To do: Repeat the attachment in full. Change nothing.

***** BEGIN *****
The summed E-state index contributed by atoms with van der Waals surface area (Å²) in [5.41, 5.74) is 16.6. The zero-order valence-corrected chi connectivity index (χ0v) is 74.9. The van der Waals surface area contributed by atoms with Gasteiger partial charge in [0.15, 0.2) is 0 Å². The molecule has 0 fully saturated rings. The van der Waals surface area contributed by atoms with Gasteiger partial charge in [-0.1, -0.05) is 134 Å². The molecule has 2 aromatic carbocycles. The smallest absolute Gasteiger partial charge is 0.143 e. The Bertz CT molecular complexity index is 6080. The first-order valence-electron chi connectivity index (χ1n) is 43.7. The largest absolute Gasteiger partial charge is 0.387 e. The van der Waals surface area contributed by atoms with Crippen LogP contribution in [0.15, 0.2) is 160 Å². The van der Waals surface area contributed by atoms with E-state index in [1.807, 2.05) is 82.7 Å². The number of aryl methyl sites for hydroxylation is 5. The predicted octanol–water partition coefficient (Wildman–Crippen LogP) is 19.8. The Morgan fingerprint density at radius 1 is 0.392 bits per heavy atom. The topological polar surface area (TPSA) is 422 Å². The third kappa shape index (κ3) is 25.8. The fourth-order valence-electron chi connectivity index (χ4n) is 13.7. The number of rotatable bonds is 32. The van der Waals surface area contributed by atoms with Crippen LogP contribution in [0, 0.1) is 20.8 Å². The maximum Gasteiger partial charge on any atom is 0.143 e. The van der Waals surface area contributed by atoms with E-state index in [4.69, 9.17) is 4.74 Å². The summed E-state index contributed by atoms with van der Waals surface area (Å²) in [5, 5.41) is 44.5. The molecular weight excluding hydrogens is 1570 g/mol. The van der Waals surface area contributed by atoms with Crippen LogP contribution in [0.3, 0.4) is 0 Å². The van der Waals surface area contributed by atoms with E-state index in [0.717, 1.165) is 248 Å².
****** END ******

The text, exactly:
The summed E-state index contributed by atoms with van der Waals surface area (Å²) in [5.41, 5.74) is 16.6. The zero-order valence-corrected chi connectivity index (χ0v) is 74.9. The van der Waals surface area contributed by atoms with Gasteiger partial charge in [0.15, 0.2) is 0 Å². The molecule has 0 fully saturated rings. The van der Waals surface area contributed by atoms with Gasteiger partial charge in [-0.1, -0.05) is 134 Å². The molecule has 2 aromatic carbocycles. The smallest absolute Gasteiger partial charge is 0.143 e. The Bertz CT molecular complexity index is 6080. The first-order valence-electron chi connectivity index (χ1n) is 43.7. The largest absolute Gasteiger partial charge is 0.387 e. The van der Waals surface area contributed by atoms with Crippen LogP contribution in [0.15, 0.2) is 160 Å². The van der Waals surface area contributed by atoms with E-state index in [1.807, 2.05) is 82.7 Å². The number of aryl methyl sites for hydroxylation is 5. The predicted octanol–water partition coefficient (Wildman–Crippen LogP) is 19.8. The Morgan fingerprint density at radius 1 is 0.392 bits per heavy atom. The topological polar surface area (TPSA) is 422 Å². The third kappa shape index (κ3) is 25.8. The fourth-order valence-electron chi connectivity index (χ4n) is 13.7. The number of rotatable bonds is 32. The van der Waals surface area contributed by atoms with Crippen LogP contribution in [0, 0.1) is 20.8 Å². The maximum Gasteiger partial charge on any atom is 0.143 e. The van der Waals surface area contributed by atoms with E-state index in [4.69, 9.17) is 4.74 Å². The summed E-state index contributed by atoms with van der Waals surface area (Å²) in [5, 5.41) is 44.5. The molecular weight excluding hydrogens is 1570 g/mol. The van der Waals surface area contributed by atoms with Crippen LogP contribution in [0.3, 0.4) is 0 Å². The van der Waals surface area contributed by atoms with E-state index in [0.717, 1.165) is 248 Å².